It is only since listening/ reading about people talking about this more recently that it seems to me that a lot of people don’t really daydream or let their thoughts be left without interruptions…? I feel like I have spent most of my life daydreaming and people watching, so I find this almost incomprehensible. I know that I don’t have the right balance either, as it probably isn’t healthy to be caught up in daydreaming so much either, but I still think it does wonders for your imagination, and therefore for your creativity and in developing your own intellect and ability to form your own ideas and opinions.

Since quite a few people have asked me how I stay inspired, it makes me wonder, do you ever just daydream? Do you ever just sit and be with your own thoughts. Do you ever go for a walk and not take your phone, and not feel the need to share it on facebook, or twitter or whatever. Do you? Maybe you do, and that’s great, you still have a grasp on living in the real 3 dimensional world and not the one that dampens your ability to think for yourself, to imagine, and to generate your own thoughts and opinions on something before something you have just scrolled through has changed your mood or your feelings towards it. The point is, we need to (in my opinion) channel stimulus from inside us to really grow creativity, rather than always relying on external stimulus. And if we don’t create space for this to happen naturally in the first place, then we may loose the ability altogether.

Another point on creating space, which I think is important for everyone, but possibly even more so for any one that is self employed and/or a creative. It can be all consuming ‘sailing your own ship’, as I seem to keep putting it recently. It is wonderful and exciting and extremely overwhelming and draining all at the same time to work for yourself. This is exactly why it is so important to take breaks, by that I mean lunch breaks, a break to go for a walk or an exercise class, but also longer breaks – a holiday! I know a lot of freelancers, and people that work for themselves only dream of this, but I honestly think that you will be more productive, proactive and focused if you force yourself to take a proper holiday. It doesn’t have to necessarily mean going away somewhere – although in an ideal world the further you can get from your normal everyday surroundings, the better – but just a proper break where you try not to think about your work, and definitely don’t do any work, no emails, nothing. Only by switching everything off – which is why I hope the whole mobile rant, along with the breaks thing have now tied in…. – can we really let out minds wander, be free, and work their magic.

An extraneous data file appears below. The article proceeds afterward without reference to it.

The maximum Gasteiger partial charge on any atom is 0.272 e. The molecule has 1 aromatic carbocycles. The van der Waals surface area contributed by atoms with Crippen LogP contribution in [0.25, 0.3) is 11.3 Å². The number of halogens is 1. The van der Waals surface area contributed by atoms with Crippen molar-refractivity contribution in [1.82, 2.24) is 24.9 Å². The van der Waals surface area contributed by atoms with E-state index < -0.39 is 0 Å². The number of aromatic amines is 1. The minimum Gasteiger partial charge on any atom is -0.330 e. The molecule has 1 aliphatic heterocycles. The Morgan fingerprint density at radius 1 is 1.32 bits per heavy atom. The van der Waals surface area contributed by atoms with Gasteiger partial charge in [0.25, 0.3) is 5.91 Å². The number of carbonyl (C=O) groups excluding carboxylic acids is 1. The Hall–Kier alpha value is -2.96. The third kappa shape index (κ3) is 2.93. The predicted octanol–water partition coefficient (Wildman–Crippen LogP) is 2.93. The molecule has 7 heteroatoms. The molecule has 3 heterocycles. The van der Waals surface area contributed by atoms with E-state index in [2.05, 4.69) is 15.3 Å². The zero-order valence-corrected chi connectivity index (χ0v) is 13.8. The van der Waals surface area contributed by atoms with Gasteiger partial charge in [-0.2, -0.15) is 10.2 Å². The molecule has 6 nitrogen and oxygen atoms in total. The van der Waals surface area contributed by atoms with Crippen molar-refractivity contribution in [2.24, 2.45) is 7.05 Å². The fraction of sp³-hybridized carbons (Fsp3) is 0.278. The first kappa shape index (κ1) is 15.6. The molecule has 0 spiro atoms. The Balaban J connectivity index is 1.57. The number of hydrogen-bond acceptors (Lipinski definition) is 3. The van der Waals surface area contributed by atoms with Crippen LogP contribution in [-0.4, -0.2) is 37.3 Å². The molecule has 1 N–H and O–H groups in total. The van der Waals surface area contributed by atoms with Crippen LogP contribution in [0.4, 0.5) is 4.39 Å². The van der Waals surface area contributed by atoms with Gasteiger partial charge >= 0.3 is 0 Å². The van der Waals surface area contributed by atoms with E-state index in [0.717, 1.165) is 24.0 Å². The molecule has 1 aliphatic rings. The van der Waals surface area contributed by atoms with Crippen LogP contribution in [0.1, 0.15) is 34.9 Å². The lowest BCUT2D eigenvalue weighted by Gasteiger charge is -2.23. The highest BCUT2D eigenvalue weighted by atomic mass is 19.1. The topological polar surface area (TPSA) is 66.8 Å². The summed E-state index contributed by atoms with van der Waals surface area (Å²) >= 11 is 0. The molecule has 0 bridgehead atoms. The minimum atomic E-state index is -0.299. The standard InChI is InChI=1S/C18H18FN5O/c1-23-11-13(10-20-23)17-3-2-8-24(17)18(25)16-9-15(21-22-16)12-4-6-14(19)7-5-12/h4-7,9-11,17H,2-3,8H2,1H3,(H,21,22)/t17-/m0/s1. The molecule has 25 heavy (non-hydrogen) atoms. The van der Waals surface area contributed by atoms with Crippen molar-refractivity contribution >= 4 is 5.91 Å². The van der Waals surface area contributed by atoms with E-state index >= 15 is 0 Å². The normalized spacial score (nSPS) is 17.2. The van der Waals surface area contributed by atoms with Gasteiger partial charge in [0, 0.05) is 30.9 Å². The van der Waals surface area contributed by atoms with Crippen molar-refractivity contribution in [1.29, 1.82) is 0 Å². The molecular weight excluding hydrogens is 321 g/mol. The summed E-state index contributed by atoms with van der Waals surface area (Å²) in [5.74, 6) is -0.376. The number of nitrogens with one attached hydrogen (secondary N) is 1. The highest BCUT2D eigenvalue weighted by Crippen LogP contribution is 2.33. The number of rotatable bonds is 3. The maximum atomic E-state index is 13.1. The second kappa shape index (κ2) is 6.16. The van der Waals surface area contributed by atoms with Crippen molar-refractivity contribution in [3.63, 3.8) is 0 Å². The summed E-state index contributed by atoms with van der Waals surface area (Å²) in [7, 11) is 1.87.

Phew, another long one. If you’re still reading, thanks! Happy to hear your thoughts on the above, or on anything I have raised really.
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Email: hollysharpe@live.com

– Holly

*No secret formula* – tips on making it in the creative industry. Part 2/2

Paul Coelho

 

Following on from part 1 (read here) here are some more ‘tips’ which I personally think are important if you are trying to make a career in the creative industries, or if you already are but need some reminders to help keep doing what you’re doing.